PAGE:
said adaptive digital signal distortion compensation circuitry includes a series sequentially connected combination of a first non-linear compensating circuit responsive to the output of the second amplifier, a first linear compensating circuit responsive to the output of the second filter, a second non-linear compensating circuit responsive to the output of the first amplifier, and a second linear compensating circuit responsive to the output of the first filter.
17. A digital television radio frequency transmitter system comprising:
an input circuit for processing digital television signals to be transmitted;
a digital-to-analog converter for converting the digital television signals into analog form;
an up converter for modulating a radio frequency carrier by the television analog signals;
at least one radio frequency filter circuit;
at least one radio frequency amplifier circuit, wherein said filter and amplifier circuits introduce linear and non-linear distortion into the modulated radio frequency carrier television signals;
a down converter for receiving output radio frequency carrier television signals from said filter and amplifier circuits for down converting the output signals;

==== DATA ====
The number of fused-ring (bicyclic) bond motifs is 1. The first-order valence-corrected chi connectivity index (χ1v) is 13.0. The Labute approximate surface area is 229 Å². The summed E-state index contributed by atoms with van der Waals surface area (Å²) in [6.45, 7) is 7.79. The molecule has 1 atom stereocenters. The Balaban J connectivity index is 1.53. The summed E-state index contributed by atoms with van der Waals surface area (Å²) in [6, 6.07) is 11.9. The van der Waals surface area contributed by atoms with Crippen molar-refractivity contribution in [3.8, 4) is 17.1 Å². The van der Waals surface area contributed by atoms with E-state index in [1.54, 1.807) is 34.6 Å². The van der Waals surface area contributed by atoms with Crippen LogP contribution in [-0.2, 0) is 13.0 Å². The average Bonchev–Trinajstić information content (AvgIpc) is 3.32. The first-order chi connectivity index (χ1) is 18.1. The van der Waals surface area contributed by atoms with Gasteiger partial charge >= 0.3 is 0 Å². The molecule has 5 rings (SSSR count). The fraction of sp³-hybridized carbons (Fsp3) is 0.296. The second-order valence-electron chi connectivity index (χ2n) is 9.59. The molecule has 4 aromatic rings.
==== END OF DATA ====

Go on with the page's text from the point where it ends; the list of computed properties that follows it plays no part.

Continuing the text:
an analog-to-digital converter for converting the down converted analog television signals from said filter and amplifier circuits into digital form, and
adaptive digital signal distortion compensation circuitry connected between said input circuit and said digital-to-analog converter for processing the digital signals to be applied to said digital-to-analog converter, the said adaptive digital signal distortion compensation circuitry being responsive to the digital signals from said analog-to-digital converter corresponding to the outputs of said filter and amplifier circuits for modifying the digital television signals to provide linear and non-linear compensation to the digital television signals, the compensation sequence applied to the digital television signals is such that it is inverse to the order in which said filter and amplifier circuits are connected.
18. A digital television radio frequency transmitter as set forth in claim 17, wherein: